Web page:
Thomas Widell, MD Vice Chairman, Assistant Professor, Department of Emergency Medicine, Chicago Medical School at Rosalind Franklin University of Medicine and Science; Associate Residency Director, University of Chicago Emergency Medicine Program; Program Director, Emergency Medical Education, Attending Physician, Mount Sinai Hospital Medical Center

Disclosure: Nothing to disclose.

Specialty Editor Board

Francisco Talavera, PharmD, PhD Adjunct Assistant Professor, University of Nebraska Medical Center College of Pharmacy; Editor-in-Chief, Medscape Drug Reference

Disclosure: Received salary from Medscape for employment. for: Medscape.

Eric L Legome, MD Chief, Department of Emergency Medicine, Kings County Hospital Center; Professor Clinical, Department of Emergency Medicine, State University of New York Downstate College of Medicine

Eric L Legome, MD is a member of the following medical societies: Alpha Omega Alpha, Council of Emergency Medicine Residency Directors, American Academy of Emergency Medicine, American College of Emergency Physicians, Society for Academic Emergency Medicine

Disclosure: Nothing to disclose.

Chief Editor

Trevor John Mills, MD, MPH Chief of Emergency Medicine, Veterans Affairs Northern California Health Care System; Professor of Emergency Medicine, Department of Emergency Medicine, University of California, Davis, School of Medicine

Trevor John Mills, MD, MPH is a member of the following medical societies: American Academy of Emergency Medicine, American College of Emergency Physicians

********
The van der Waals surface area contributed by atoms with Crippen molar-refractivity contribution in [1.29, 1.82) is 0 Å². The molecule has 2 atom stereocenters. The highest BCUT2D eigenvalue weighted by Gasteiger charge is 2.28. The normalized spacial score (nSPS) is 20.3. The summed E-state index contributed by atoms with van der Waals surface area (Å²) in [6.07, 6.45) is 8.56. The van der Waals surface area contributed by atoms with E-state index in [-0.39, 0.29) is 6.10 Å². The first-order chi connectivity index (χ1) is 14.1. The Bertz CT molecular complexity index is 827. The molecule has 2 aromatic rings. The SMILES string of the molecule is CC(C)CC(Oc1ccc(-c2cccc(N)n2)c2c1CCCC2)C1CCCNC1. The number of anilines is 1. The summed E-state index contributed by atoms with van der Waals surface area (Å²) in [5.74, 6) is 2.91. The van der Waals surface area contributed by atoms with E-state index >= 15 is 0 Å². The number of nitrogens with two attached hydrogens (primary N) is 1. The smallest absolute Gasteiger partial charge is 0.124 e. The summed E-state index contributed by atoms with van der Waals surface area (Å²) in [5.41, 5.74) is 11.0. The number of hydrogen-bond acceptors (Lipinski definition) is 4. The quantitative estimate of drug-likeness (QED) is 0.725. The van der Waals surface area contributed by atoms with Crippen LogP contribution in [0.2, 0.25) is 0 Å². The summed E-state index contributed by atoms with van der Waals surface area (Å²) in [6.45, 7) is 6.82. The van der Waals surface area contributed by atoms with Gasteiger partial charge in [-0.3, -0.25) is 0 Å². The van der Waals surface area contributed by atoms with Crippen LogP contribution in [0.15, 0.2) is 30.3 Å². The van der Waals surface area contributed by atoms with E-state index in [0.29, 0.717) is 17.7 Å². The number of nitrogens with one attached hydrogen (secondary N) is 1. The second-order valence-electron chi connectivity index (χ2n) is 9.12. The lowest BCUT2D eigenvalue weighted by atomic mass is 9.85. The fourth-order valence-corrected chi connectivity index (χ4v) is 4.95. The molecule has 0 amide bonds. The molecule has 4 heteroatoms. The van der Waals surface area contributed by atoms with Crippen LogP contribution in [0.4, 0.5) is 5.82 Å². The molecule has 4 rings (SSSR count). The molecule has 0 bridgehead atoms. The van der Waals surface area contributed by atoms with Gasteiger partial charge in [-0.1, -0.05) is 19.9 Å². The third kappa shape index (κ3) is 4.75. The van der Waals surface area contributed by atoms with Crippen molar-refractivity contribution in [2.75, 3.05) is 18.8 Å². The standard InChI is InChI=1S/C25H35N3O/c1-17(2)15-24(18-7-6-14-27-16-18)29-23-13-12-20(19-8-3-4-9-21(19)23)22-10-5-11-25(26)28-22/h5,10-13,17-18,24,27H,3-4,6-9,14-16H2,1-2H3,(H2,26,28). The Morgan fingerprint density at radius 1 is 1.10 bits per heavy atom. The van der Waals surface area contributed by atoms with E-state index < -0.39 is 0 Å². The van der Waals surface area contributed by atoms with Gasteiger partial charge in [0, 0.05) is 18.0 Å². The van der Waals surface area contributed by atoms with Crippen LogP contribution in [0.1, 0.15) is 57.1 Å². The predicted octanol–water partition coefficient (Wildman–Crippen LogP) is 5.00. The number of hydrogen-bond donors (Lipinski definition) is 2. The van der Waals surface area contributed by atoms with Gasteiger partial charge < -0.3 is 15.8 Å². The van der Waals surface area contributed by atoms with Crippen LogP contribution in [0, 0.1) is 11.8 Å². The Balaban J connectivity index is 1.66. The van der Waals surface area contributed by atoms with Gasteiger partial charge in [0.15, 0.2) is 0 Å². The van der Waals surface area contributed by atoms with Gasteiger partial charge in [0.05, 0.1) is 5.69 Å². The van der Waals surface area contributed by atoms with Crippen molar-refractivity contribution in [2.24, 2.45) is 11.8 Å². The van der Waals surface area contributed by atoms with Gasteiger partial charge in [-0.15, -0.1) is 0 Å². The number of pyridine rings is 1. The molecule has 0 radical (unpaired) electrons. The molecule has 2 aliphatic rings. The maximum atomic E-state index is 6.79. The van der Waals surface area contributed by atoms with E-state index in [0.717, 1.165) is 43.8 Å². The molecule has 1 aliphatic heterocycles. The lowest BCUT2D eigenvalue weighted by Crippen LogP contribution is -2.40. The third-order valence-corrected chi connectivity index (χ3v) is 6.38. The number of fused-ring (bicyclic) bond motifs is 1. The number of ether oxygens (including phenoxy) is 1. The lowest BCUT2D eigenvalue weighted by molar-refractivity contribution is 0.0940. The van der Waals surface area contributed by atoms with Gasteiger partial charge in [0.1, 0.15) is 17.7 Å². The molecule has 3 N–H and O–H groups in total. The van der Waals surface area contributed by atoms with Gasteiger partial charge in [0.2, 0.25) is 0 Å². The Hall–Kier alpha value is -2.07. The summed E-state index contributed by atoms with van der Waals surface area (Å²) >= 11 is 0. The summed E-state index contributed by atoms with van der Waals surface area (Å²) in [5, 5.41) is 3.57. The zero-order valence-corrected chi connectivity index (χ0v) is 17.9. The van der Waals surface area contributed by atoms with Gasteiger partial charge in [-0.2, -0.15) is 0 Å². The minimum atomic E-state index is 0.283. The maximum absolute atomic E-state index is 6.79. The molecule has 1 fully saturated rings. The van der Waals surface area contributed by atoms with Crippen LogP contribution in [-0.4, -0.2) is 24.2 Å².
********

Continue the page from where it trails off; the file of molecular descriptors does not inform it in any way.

Disclosure: Nothing to disclose.

Acknowledgements

Michelle Ervin, MD Chair, Department of Emergency Medicine, Howard University Hospital

Michelle Ervin, MD is a member of the following medical societies: American Academy of Emergency Medicine, American College of Emergency Physicians, American Medical Association, National Medical Association, and Society for Academic Emergency Medicine

Disclosure: Nothing to disclose.

References
  1. Hendler BH. Maxillofacial trauma. Rosen P, ed. Emergency Medicine: Concepts and Clinical Practice. Mosby-Year Book; 1998. 1093-1103.

  2. McGill J, Ling LJ, Taylor S. Facial trauma. Diagnostic Radiology in Emergency Medicine. Mosby-Year Book; 1992. 51-76.

  3. Smith RG. Maxillofacial injuries. Harwood-Nuss A, ed. The Clinical Practice of Emergency Medicine. Lippincott Williams & Wilkins Publishers; 1996. 408-418.

  4. Spoor TC, Ramocki JM, Kwito GM. Ocular trauma. Wilson RF, Walt AJ, eds. Management of Trauma: Pitfalls and Practice. 2nd ed. Lippincott, Williams & Wilkins; 1996. 225-241.

  5. Sullivan WG. Trauma to the face. Wilson RF, Walt AJ, eds. Management of Trauma: Pitfalls and Practice. Lippincott, Williams & Wilkins; 1996. 242-269.

  6. Hasan N, Colucciello SA. Maxillofacial trauma. Tintinalli JE, Gabor KD, Stapczynski SJ, eds. Emergency Medicine: A Comprehensive Study Guide. 6th ed. McGraw-Hill Co Inc; 2004. chap 257, p1583-1.

  7. McKay MP. Facial trauma. Marx JA, Hockberger RS, Walls RM, eds. Rosen's Emergency Medicine, Concepts and Clinical Practice. 6th ed. Philadelphia, PA: Mosby Elsevier; 2006. Vol 1: 382-98/chap 39.

  8. Snell RS, Smith MS. The face, scalp, and mouth. Clinical Anatomy for Emergency Medicine. Mosby-Year Book; 1993. 206-241.

  9. Cheung CA, Rogers-Martel M, Golas L, Chepurny A, Martel JB, Martel JR. Hospital-based ocular emergencies: epidemiology, treatment, and visual outcomes. Am J Emerg Med. 2014 Mar. 32(3):221-4. [Medline].

  10. Glynn SM, Asarnow JR, Asarnow R, et al. The development of acute post-traumatic stress disorder after orofacial injury: a prospective study in a large urban hospital. J Oral Maxillofac Surg. 2003 Jul. 61(7):785-92. [Medline].

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Left orbital floor fracture. This patient presented with little motility disturbance; however, because of the large defect in the orbital floor, late enophthalmos was predicted. Surgical repair was undertaken. Note the pneumo-orbitum.